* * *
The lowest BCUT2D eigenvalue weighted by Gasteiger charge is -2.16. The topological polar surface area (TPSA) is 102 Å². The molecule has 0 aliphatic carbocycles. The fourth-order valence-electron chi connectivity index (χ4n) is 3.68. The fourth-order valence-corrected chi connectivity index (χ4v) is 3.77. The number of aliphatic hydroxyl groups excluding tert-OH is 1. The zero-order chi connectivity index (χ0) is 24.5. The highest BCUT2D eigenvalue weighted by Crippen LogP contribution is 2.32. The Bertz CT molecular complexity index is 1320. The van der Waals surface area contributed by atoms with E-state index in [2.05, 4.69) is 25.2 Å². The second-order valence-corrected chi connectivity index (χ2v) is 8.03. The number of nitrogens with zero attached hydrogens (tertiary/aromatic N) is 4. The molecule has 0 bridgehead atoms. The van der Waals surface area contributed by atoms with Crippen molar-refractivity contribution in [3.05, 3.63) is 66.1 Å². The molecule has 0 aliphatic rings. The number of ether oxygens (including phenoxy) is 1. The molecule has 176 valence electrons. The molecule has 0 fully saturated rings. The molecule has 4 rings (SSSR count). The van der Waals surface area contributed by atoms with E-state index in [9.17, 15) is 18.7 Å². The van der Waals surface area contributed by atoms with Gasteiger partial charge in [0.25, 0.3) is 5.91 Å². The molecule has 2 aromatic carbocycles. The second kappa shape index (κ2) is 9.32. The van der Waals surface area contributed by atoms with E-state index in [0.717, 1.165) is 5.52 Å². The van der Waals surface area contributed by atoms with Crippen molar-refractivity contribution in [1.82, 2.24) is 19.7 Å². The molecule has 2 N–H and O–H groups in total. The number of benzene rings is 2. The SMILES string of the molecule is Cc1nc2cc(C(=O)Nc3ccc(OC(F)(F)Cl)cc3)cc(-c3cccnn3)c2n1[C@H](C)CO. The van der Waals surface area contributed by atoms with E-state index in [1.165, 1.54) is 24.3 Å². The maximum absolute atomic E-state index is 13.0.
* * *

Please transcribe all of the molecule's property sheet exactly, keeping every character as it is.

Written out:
The lowest BCUT2D eigenvalue weighted by Gasteiger charge is -2.16. The topological polar surface area (TPSA) is 102 Å². The molecule has 0 aliphatic carbocycles. The fourth-order valence-electron chi connectivity index (χ4n) is 3.68. The fourth-order valence-corrected chi connectivity index (χ4v) is 3.77. The number of aliphatic hydroxyl groups excluding tert-OH is 1. The zero-order chi connectivity index (χ0) is 24.5. The highest BCUT2D eigenvalue weighted by Crippen LogP contribution is 2.32. The Bertz CT molecular complexity index is 1320. The van der Waals surface area contributed by atoms with E-state index in [2.05, 4.69) is 25.2 Å². The second-order valence-corrected chi connectivity index (χ2v) is 8.03. The number of nitrogens with zero attached hydrogens (tertiary/aromatic N) is 4. The molecule has 0 bridgehead atoms. The van der Waals surface area contributed by atoms with Crippen molar-refractivity contribution in [3.05, 3.63) is 66.1 Å². The molecule has 0 aliphatic rings. The number of ether oxygens (including phenoxy) is 1. The molecule has 176 valence electrons. The molecule has 0 fully saturated rings. The molecule has 4 rings (SSSR count). The van der Waals surface area contributed by atoms with E-state index in [9.17, 15) is 18.7 Å². The van der Waals surface area contributed by atoms with Gasteiger partial charge in [0.25, 0.3) is 5.91 Å². The molecule has 2 aromatic carbocycles. The second kappa shape index (κ2) is 9.32. The van der Waals surface area contributed by atoms with E-state index in [0.717, 1.165) is 5.52 Å². The van der Waals surface area contributed by atoms with Crippen molar-refractivity contribution in [1.82, 2.24) is 19.7 Å². The molecule has 2 N–H and O–H groups in total. The number of benzene rings is 2. The SMILES string of the molecule is Cc1nc2cc(C(=O)Nc3ccc(OC(F)(F)Cl)cc3)cc(-c3cccnn3)c2n1[C@H](C)CO. The van der Waals surface area contributed by atoms with E-state index in [1.165, 1.54) is 24.3 Å². The maximum absolute atomic E-state index is 13.0.